The E-Sylum:  Volume 11, Number 1, January 6, 2008, Article 10


Darryl Atchison asked me: "Do you know anything about the
Gorham Company - particularly anything on medals they made?
I noticed a few pieces in the Stack's December sale but had
never heard of this firm before.  There is a published history
on the company which I found on Abebooks but I don't think
it covers anything on their medals."

[I had heard of the firm but was unfamiliar with their medals,
although later I recalled the Bryan Money medals made by the
company.  I had forwarded Darryl's query to Dick Johnson, and
his response appears below. -Editor]

Dick Johnson writes: "Like their life-long competitor,
Tiffany & Company, Gorham issued medals as well - but not
as many. I have listed just over 100 medals that I can
document Gorham made, in contrast to 943 Tiffany medals.

"You must be aware there was just no firm in America which
could strike large important medals in the later part of
the 19th century. If you wanted such a medal you had to
have it struck at the U.S. Mint or order it overseas,
usually in France or England. There were diesinking firms
-- in Boston and New York City -- and a flourishing handful
of medal makers in Philadelphia. For the most part, however,
these firms did not have a press large enough that could
strike a 2-inch or larger medal.

"Thus the jewelry companies of Tiffany and Gorham filled
the niche for large and important medals. You could order
a medal from either of these -- in any size to any
specifications -- and they would solve the problem of
design, obtaining a qualified artist to create the models
and have the medals produced and finished.

"Often when the artist received such an order for a medal,
he would design and model this, then bring the models to
one or the other for production.  Some of America's
greatest artists did this. Saint-Gaudens used both firms.

"Both firms had major sales offices in New York City. But
the medals were produced elsewhere, Gorham in their Providence
Rhode Island plant, Tiffany in their Newark New Jersey
silverware plant. You could think of both firms as
'manufacturing jewelers' but often they would subcontract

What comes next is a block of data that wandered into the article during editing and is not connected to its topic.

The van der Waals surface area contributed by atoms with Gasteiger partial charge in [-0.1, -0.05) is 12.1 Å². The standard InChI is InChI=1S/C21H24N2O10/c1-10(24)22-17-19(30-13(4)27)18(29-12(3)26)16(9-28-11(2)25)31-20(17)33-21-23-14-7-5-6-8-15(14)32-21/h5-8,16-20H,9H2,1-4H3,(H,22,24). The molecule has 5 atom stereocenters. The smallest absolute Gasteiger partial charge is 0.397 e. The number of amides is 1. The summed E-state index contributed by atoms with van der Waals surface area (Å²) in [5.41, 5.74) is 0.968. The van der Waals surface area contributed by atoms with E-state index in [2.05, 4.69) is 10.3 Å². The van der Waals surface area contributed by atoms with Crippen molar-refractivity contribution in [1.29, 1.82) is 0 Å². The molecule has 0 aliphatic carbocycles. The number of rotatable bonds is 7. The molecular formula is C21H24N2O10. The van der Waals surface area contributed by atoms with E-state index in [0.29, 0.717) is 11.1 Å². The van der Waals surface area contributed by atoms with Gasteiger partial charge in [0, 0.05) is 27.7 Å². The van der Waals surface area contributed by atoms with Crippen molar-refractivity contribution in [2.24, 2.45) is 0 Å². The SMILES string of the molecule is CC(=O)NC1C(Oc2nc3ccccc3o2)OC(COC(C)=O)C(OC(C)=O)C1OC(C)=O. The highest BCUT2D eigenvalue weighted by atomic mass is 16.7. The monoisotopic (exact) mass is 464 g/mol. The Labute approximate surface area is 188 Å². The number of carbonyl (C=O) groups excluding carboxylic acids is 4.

actual production, in whole or in part, to other manufacturers.

"This was to the benefit to all. The customer got the best
America could produce, with the prestige of a Tiffany or
Gorham name. The jewelry firm found the best artist, the
best manufacturer, and could negotiate the best price with
these for their continued business. The jewelry firm earned
a decent profit, which they certainly deserved for either
making or administrating the making of the item, at a decent
price for the customer.

"That is how Tiffany came to use the services of a tiny
medal-maker, Deitsch Brothers and the talents of Henri Weil,
in less that a year after this medal maker was established.
Notably for Saint-Gauden's Franklin Bicentennial Medal of
1906 (Saint-Gaudens delayed its issuance to 1908 however).
Henri Weil went on to purchase the medal business from the
Deitschs and build the Medallic Art Company, along with
his brother, Felix Weil. The firm began to thrive after
World War I.

"In the 1920s medal customers began going direct to Medallic
Art Company for their important medals.  In early 1930s
Tiffany gave up any direct manufacturing of medals and
sent all their medal jobs to be made by this firm, even
though the name Tiffany & Co would appear on the medal.

"Gorham did less subcontracting and more production of
medals by casting for which they were so proficient. Thus
Saint-Gaudens sent them his 1906 Massachusetts Civil
Service Reform Association Womens Medallion to be cast.

"Among Gorham's first medals were for two New York City
theaters (1876), they did medals for five American
Expositions (from 1895 Cotton States to 1909 Alaska-Yukon-
Pacific), a large number of anniversary medals. But were
extremely active in producing municipal war service medals
for returning WWI servicemen, as was Tiffany.

"An interesting medal history is the William Henry Nichols
Medal for the American Chemical Society New York Section.
It was first produced by Marcus & Co (a minor jewelry firm)
from 1896-1901, then by Gorham from 1902-1937, and finally
by Medallic Art Company after 1938.

"Gorham employed their own factory artists who created
models, Florent Antoine Haller (late 1880s) and Edwin E.
Codeman two decades later. Most medal work was by outside
artists for the most part."

For more images of Tiffany, Gorham Bryan Money medals, see:
More Images

  Wayne Homren, Editor

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